CORNWALL, Ontario - The warmer temperatures and rainfall in March may be a sign of better weather to come, but they also bring potentially dangerous conditions near rivers and streams, and the possibility of flooding.
Although the snow pack is melting slowly in the South Nation Watershed, Environment Canada is forecasting high temperatures and about 10 mm of rain throughout the watershed in the next couple of days.
In addition to daily and long-range weather forecasts from Environment Canada and the Ministry of Natural Resources, which provide anticipated temperatures and precipitation amounts, SNC has a number of monitoring programs that are key tools to determining the likelihood of flooding.
SNC monitors snow depth and its water equivalent at seven locations twice a month; this information indicates how well the snow will be able to absorb rainfall and excess water.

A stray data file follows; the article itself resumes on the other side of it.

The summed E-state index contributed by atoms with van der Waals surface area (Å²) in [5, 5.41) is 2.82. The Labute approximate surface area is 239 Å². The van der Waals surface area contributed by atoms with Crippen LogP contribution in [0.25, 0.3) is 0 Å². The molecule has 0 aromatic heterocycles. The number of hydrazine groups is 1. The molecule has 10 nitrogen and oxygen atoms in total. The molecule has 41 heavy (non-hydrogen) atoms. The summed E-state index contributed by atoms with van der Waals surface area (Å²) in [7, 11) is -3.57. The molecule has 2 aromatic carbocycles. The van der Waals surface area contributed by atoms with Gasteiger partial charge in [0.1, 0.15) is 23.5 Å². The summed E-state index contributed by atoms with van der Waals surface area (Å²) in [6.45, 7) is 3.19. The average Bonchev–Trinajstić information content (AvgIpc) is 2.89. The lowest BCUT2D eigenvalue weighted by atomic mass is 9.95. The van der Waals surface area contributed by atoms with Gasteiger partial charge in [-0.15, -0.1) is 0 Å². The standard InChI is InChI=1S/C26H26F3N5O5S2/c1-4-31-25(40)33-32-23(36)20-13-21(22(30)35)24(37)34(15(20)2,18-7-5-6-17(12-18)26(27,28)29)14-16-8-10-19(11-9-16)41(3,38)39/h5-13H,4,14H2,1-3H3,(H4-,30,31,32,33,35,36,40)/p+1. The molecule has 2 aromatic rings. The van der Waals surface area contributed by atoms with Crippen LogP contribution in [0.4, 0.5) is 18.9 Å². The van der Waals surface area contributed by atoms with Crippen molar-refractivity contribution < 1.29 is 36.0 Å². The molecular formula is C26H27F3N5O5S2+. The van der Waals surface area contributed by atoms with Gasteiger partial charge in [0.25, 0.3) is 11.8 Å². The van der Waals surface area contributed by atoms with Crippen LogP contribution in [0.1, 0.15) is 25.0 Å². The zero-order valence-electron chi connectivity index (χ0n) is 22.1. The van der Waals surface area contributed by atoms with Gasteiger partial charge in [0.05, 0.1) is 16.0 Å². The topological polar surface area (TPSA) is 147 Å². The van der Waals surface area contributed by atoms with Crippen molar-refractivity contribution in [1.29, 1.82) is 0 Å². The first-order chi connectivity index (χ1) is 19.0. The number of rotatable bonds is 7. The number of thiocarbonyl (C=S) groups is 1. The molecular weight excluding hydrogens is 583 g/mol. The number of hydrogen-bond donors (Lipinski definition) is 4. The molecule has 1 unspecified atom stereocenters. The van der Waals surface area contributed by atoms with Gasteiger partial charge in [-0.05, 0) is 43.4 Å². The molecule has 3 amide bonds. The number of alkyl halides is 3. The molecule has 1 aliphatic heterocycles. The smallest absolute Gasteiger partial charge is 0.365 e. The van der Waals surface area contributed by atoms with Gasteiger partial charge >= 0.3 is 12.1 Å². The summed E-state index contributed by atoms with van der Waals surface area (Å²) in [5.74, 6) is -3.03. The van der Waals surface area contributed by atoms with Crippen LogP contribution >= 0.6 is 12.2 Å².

In addition, there is continuous monitoring of a total of ten stream gauges that measure river levels throughout the watershed. When monitoring indicates there is a heightened risk to public safety, a series of warning messages are issued.
A Watershed Conditions Statement is a notice of conditions that could be dangerous, like high flows or unsafe ice.
A Flood Watch is issued when there is potential for flooding, and a Flood Warning is issued when flooding is imminent and flood response plans should be activated.
During a flood event, SNC will continue to monitor the weather and water levels, and provide ongoing updates throughout the event. SNC also takes action to control water levels and reduce flooding through the operation of the Chesterville Dam.
“Water levels near an operated dam can change suddenly without warning,” says SNC Team Lead for Water Resources Sandra Mancini. “We caution residents – especially parents of young children – to be wary of changes in flows, high water levels and unstable ice.”
Flood forecasting and warning messages are distributed to all media in the watershed, and are posted on www.watershedconditions.com.